a. Protracted meetings. Revivals continued nightly for a week or more.

b. Anxious bench.
"Almost saved" would sit up front
Made an object of special prayer.

c. Women allowed to speak aloud and pray for male relatives

Charles Finney (God in America, PBS)

"I Have a Retainer from the Lord Jesus Christ" (

"What A Revival of Religion Is" (

"Measures to Promote Revivals" (George Mason University)

"My Heart Was So Full of Love That It Overflowed": Charles Grandison Finney Experiences Conversion (History Matters)

Converts organized into voluntary associations

1810—Foreign Missions Board
Students at Williams College: Haystack Prayer Meeting

"The New Mission Generation" (Christianity Today)

1816—American Bible Society—distributed Bibles in the West

1825—American Tract Society—to seamen and urban poor

Benevolent Empire

Lyman Beecher (God in America, PBS)

Revivals, Burned-Over District, Benevolent Empire (George Mason University)


Converted should confirm their status as Christians
  • Live a godly life: give up vices
  • Individual self-improvement
  • Convert others
  • Ask them to perfect themselves

Reformers organized associations to address pressing social ills:

Prison reform (US

Treatment of the mentally ill

Dorothea Dix: Memorial to the Legislature of Massachusetts (Disability Museum)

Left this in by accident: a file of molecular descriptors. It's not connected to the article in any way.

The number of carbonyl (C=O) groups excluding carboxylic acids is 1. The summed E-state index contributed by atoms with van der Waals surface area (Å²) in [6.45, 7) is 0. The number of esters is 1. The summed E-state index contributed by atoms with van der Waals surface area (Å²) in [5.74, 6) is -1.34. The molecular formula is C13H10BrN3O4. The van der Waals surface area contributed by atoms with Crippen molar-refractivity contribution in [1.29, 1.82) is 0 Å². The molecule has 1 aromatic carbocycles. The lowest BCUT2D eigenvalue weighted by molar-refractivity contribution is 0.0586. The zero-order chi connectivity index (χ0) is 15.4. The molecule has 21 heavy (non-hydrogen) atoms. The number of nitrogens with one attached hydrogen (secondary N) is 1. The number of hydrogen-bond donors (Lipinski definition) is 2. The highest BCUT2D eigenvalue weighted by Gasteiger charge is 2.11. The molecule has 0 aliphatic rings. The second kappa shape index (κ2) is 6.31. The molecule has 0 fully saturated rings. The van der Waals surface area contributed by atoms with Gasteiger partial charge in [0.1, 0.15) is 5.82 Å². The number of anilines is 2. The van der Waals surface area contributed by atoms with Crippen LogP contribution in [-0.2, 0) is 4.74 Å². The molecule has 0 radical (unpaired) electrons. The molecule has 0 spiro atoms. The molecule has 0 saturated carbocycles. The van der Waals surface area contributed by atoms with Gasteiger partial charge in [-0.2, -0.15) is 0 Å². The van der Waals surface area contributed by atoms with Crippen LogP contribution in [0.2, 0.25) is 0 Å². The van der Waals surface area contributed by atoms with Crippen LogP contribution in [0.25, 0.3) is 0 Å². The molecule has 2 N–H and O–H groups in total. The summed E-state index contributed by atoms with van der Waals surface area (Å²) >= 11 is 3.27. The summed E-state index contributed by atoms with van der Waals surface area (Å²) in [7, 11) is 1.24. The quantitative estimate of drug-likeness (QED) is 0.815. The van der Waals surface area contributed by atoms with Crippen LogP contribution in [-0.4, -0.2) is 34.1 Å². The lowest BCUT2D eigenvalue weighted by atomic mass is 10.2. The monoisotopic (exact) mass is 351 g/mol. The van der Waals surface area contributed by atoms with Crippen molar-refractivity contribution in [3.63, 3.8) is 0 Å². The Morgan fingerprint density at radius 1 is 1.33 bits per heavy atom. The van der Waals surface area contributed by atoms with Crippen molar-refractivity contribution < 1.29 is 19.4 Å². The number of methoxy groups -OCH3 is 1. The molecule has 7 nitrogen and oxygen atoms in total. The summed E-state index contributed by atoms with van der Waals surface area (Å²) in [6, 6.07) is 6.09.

A campaign against the use of alcohol was one of the key reform efforts.
  • Evangelicals considered drinking a sin
  • Forsaking alcohol a part of conversion
  • The sale of whiskey often involved a Sabbath violation
  • Whiskey destroyed families

Alcohol consumption was cut

Ordinary women formed Martha Washington societies

Cold Water Army. No drinks but cold water.

Cold Water Pledge insignia (Memorial Hall)

Teetotalers. Total abstinence for all drink.

Employers complained that drinkers took St. Monday as a holiday to recover from Sunday.

Demon rum became a prime target of reformers.

Temperance goals shifted over time:

From the moderate use of alcohol
Debate on how to define "alcohol": beer, wine, whiskey
To voluntary abstinence
To total prohibition

See also:

Temperance and Prohibition (Today in History, Library of Congress)

Prohibition (Ken Burns)

What caused the temperance movement? (Teaching

Temperance movement (Ohio History online)

Temperance Archive (George Mason University)

Women's movement

Seneca Falls Woman's Rights Convention (1848)

Rights for Women: The Suffrage Movement and its Leaders (National Women's History Museum exhibition)
[use this and the links from this URL for everything I need in this section]

Seneca Falls Convention (Today in History, Library of Congress)

1. Elizabeth Cady Stanton and Lucretia Mott the organizers:

Susan B. Anthony

Elizabeth Cady Stanton

Elizabeth Cady Stanton (Today in History, Library of Congress)

Elizabeth Cady Stanton obituary (New York Times)

Lucretia Mott